for Cynthia Leitich Smith's Cynsations
A few years back, I realized that we often mean only two or three things when we talk to kids about art -- certainly painting and drawing, perhaps sculpture, maybe music.
We mean “art-that’s-the-kind-the-art-teacher-teaches”. Which is both awesome and true, but also limited. What about photography? What about dance?
What about knitting or writing or acting or cooking?
When I wrote Think Big (Bloomsbury, 2012), that's what I wanted to play with. I wanted to say to kids, "All of your creative ideas and experiences? Those are art!"
And the great thing about saying that to kids is, they respond with, "Okay, then, let's do it, let's make some!" whereas a grown-up audience might say, "Right, yes, those things are all art. But not for me. artists do art."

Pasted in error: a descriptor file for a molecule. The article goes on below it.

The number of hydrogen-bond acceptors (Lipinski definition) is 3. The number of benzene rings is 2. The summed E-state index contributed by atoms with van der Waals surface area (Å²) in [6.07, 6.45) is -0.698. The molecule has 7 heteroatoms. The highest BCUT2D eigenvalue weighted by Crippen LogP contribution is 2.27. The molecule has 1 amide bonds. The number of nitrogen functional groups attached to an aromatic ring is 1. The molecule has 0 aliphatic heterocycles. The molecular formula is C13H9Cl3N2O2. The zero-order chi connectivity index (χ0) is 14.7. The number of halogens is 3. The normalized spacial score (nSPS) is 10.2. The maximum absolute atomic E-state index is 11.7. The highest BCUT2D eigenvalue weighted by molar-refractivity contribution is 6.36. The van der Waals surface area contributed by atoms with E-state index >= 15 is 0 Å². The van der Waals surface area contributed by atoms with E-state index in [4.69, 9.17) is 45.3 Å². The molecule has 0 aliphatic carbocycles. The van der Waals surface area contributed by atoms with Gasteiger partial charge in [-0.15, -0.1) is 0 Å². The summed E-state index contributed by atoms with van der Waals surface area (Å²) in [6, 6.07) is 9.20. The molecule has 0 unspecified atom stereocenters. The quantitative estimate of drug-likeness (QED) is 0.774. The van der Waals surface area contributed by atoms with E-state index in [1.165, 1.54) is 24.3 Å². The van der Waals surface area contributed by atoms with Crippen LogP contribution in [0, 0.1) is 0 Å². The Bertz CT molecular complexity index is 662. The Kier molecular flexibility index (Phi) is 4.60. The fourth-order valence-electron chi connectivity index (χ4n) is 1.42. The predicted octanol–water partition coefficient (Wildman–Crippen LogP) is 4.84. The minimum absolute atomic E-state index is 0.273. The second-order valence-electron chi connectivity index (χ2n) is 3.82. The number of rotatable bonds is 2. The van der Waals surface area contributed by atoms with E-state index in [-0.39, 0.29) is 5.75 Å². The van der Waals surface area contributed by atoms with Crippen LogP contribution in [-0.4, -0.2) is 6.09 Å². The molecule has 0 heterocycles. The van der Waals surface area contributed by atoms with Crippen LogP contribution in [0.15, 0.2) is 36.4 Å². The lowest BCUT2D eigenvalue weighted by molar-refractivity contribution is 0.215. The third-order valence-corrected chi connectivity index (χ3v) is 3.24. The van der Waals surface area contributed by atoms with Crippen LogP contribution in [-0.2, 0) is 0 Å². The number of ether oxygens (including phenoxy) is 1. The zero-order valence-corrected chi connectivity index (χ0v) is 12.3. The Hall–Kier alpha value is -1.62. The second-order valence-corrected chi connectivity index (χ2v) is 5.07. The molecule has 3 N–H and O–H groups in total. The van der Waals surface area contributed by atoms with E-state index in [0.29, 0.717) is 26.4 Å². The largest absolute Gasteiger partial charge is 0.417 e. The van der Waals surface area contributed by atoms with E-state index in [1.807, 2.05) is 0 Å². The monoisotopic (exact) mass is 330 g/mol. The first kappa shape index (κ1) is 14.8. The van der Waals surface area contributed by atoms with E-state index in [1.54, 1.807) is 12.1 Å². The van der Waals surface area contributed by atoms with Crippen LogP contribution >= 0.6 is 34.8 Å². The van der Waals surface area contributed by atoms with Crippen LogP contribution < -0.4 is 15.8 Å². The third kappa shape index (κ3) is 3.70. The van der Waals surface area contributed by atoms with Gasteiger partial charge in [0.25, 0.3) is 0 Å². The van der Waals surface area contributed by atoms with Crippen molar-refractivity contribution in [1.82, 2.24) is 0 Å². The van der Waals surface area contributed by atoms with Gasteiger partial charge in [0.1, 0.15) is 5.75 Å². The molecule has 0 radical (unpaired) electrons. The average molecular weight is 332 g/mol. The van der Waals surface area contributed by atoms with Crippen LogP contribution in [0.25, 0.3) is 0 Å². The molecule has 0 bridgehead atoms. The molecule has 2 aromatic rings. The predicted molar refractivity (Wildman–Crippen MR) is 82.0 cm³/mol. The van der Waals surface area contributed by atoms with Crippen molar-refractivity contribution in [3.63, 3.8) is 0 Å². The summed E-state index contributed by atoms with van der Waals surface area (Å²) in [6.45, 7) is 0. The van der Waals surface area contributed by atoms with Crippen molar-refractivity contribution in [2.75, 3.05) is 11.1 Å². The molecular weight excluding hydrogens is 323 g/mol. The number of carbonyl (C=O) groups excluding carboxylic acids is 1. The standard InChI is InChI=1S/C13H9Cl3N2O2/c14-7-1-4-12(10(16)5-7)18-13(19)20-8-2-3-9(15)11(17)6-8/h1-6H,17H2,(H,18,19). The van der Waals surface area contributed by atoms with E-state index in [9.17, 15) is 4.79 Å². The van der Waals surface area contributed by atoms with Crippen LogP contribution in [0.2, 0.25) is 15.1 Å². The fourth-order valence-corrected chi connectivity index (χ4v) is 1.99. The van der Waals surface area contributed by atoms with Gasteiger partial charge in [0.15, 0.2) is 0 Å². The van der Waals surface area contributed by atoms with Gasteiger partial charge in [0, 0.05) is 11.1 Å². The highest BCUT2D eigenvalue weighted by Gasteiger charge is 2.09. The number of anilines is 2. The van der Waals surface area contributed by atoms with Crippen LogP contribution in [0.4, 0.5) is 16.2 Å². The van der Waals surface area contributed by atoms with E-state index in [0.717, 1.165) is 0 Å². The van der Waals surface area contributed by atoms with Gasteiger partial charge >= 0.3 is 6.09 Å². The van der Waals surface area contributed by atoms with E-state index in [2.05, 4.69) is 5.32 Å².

As adults, we've learned that there aren't limits on types or kinds of art, but we proceed to limit ourselves, our possibilities, our attempts. We tend to stop trying new forms of art and, when we do dabble, we’re self-deprecating about it.
Kids are a lot bolder and braver in this than we are.
|Courtesy of Liz Garton Scanlon; used with permission.|
I want that to continue, past kindergarten and second grade, past fifth grade and through middle school and on into high school. I would love to speak to an adult audience and see everyone raise their hands!
|Liz on ALA 2010|
Making art can energize us, can help us heal, can feel like play, can provide a way to process things, can bring us joy.
I hope that this book is just a teeny tiny playful reminder of that — who wouldn’t want to be part of that group of wily kids (and cat!) that Vanessa Newton’s illustrations brought to life? It’s just kind of a giddy rollick!
In the meantime, I’m going back to my desk.
With a big breath and a brave heart...
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